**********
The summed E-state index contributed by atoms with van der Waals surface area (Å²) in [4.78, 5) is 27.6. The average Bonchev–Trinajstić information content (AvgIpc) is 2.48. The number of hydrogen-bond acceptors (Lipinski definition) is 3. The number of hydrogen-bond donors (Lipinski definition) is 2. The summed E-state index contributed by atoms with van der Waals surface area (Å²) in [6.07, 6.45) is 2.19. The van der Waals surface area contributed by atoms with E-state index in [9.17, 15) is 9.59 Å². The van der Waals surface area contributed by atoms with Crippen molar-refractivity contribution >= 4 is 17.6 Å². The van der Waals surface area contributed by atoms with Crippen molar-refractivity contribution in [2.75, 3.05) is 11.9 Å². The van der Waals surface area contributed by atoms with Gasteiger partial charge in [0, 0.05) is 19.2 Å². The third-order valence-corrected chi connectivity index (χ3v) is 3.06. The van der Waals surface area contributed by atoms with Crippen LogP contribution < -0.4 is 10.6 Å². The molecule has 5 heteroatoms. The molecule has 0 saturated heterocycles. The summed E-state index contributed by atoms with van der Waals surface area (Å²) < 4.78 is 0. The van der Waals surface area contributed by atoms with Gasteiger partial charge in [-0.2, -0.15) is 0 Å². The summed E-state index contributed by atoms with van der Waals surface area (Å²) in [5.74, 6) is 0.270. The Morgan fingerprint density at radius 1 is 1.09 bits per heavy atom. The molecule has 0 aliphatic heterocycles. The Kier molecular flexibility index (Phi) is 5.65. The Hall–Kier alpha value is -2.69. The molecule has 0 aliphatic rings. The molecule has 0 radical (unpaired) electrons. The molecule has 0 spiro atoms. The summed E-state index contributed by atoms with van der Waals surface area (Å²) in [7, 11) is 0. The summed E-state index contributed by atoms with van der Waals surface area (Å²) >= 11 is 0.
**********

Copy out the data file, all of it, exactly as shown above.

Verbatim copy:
The summed E-state index contributed by atoms with van der Waals surface area (Å²) in [4.78, 5) is 27.6. The average Bonchev–Trinajstić information content (AvgIpc) is 2.48. The number of hydrogen-bond acceptors (Lipinski definition) is 3. The number of hydrogen-bond donors (Lipinski definition) is 2. The summed E-state index contributed by atoms with van der Waals surface area (Å²) in [6.07, 6.45) is 2.19. The van der Waals surface area contributed by atoms with E-state index in [9.17, 15) is 9.59 Å². The van der Waals surface area contributed by atoms with Crippen molar-refractivity contribution >= 4 is 17.6 Å². The van der Waals surface area contributed by atoms with Crippen molar-refractivity contribution in [2.75, 3.05) is 11.9 Å². The van der Waals surface area contributed by atoms with Gasteiger partial charge in [0, 0.05) is 19.2 Å². The third-order valence-corrected chi connectivity index (χ3v) is 3.06. The van der Waals surface area contributed by atoms with Crippen LogP contribution < -0.4 is 10.6 Å². The molecule has 5 heteroatoms. The molecule has 0 saturated heterocycles. The summed E-state index contributed by atoms with van der Waals surface area (Å²) < 4.78 is 0. The van der Waals surface area contributed by atoms with Gasteiger partial charge in [-0.2, -0.15) is 0 Å². The summed E-state index contributed by atoms with van der Waals surface area (Å²) in [5.74, 6) is 0.270. The Morgan fingerprint density at radius 1 is 1.09 bits per heavy atom. The molecule has 0 aliphatic heterocycles. The Kier molecular flexibility index (Phi) is 5.65. The Hall–Kier alpha value is -2.69. The molecule has 0 aliphatic rings. The molecule has 0 radical (unpaired) electrons. The molecule has 0 spiro atoms. The summed E-state index contributed by atoms with van der Waals surface area (Å²) in [7, 11) is 0. The summed E-state index contributed by atoms with van der Waals surface area (Å²) >= 11 is 0.